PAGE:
Wood-Fired Cooking a Cause of Lung Illness in Developing World
People who cook with wood instead of other fuels may be at risk of lung damage because of the pollutants and bacterial toxins they're breathing, a small study suggests.
Researchers studied the impact of cookstove pollutants on 23 people in Thanjavur, India, who use liquefied petroleum gas or wood biomass (wood, crop waste or wood brush) to cook.
They measured concentrations of pollutants in participants' homes and used tests, including spirometry and advanced CT scans, to study individuals' lung function. For example, they acquired one scan when a person inhaled and another after he or she exhaled, then measured the difference to see how the lungs were functioning.
The researchers found that people who cooked with wood had greater exposure to pollutants and bacterial endotoxins and a higher level of air trapping in their lungs, which is associated with lung diseases.
"Air trapping happens when a part of the lung is unable to efficiently exchange air with the environment, so the next time you breathe in, you're not getting enough oxygen into that region and eliminating carbon dioxide," said study co-author Abhilash Kizhakke Puliyakote, a postdoctoral researcher at the University of California, San Diego School of Medicine. "That part of the lung has impaired gas exchange."
A smaller subset of those who cooked with wood had very high levels of air trapping and other lung problems. In about a third, more than 50% of the air they inhaled was trapped in their lungs. There may be a genetic predisposition for some individuals to be more susceptible to their environment, Kizhakke Puliyakote said.
"The extent of damage from biomass fuels is not really well-captured by traditional tests," he said. "You need more advanced, sensitive techniques like CT imaging. The key advantage to using imaging is that it's so sensitive that you can detect subtle, regional changes before they progress to full-blown disease, and you can follow disease progression over short periods of time."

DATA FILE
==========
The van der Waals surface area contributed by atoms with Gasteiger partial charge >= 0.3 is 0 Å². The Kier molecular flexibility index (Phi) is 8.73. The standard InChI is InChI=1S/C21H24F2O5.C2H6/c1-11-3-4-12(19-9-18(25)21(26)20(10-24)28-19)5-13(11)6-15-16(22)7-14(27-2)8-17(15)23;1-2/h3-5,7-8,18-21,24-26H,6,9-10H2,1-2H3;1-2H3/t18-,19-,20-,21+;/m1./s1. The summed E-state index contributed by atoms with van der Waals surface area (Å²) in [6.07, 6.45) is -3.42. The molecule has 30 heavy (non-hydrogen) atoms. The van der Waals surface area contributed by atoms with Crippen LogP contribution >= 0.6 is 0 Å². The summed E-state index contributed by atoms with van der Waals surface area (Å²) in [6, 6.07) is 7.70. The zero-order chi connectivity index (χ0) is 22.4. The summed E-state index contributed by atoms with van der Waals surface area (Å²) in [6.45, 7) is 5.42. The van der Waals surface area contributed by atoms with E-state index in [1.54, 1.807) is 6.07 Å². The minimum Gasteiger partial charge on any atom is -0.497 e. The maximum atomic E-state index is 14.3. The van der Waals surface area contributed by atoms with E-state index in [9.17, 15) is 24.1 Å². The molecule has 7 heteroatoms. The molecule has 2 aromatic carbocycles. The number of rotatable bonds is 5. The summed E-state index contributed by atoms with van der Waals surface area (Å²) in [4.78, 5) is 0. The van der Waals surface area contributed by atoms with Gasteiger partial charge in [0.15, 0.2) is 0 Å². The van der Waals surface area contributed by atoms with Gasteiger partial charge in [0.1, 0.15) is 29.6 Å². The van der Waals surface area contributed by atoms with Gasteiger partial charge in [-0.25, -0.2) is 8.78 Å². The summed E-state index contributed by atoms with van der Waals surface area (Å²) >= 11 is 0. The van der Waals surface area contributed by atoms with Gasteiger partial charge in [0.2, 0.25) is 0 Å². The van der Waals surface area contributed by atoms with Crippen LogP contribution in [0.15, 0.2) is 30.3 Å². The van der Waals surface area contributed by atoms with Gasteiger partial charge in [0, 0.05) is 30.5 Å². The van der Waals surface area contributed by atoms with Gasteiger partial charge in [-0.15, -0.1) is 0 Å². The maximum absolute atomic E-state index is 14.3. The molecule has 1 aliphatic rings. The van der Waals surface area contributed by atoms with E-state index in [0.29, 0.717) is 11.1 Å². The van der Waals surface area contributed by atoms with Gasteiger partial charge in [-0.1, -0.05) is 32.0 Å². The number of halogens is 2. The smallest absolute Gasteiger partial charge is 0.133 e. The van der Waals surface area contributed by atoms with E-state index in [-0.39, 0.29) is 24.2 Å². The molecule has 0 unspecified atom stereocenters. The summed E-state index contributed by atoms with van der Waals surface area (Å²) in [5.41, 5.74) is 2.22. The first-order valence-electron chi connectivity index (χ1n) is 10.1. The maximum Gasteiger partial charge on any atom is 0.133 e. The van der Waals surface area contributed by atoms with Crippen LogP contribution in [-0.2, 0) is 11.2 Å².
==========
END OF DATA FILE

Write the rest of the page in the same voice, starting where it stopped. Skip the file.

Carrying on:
The findings are scheduled for presentation at the annual meeting of the Radiological Society of North America, being held online Nov. 29-Dec. 5.
Worldwide, about 3 billion people cook with wood. This type of burning is a major contributor to the estimated 4 million deaths annually from air pollution-related illness.
Public health initiatives have tried to help people make the switch to cleaner-burning liquefied petroleum gas.
"It is important to detect, understand and reverse the early alterations that develop in response to chronic exposures to biomass fuel emissions," Kizhakke Puliyakote said in a meeting news release.
The research was led by Eric Hoffman, a professor of radiology at the University of Iowa in Iowa City, in collaboration with Periyar Maniammai Institute of Science and Technology in Vallam, India.
The lack of emphysema in study participants suggests that wood biomass affects the small airways, Kizhakke Puliyakote said. The lungs may have injury and inflammation that goes undetected and unresolved even in those who don't have obvious breathing difficulties.
While the study focused on cooking with wood, the findings have important implications for exposure to wood-burning smoke from other sources, including U.S. wildfires.
Research presented at meetings is typically considered preliminary until published in a peer-reviewed journal.
The World Health Organization offers a fact sheet on household air pollution.
SOURCE: Radiological Society of North America, news release, Nov. 25, 2020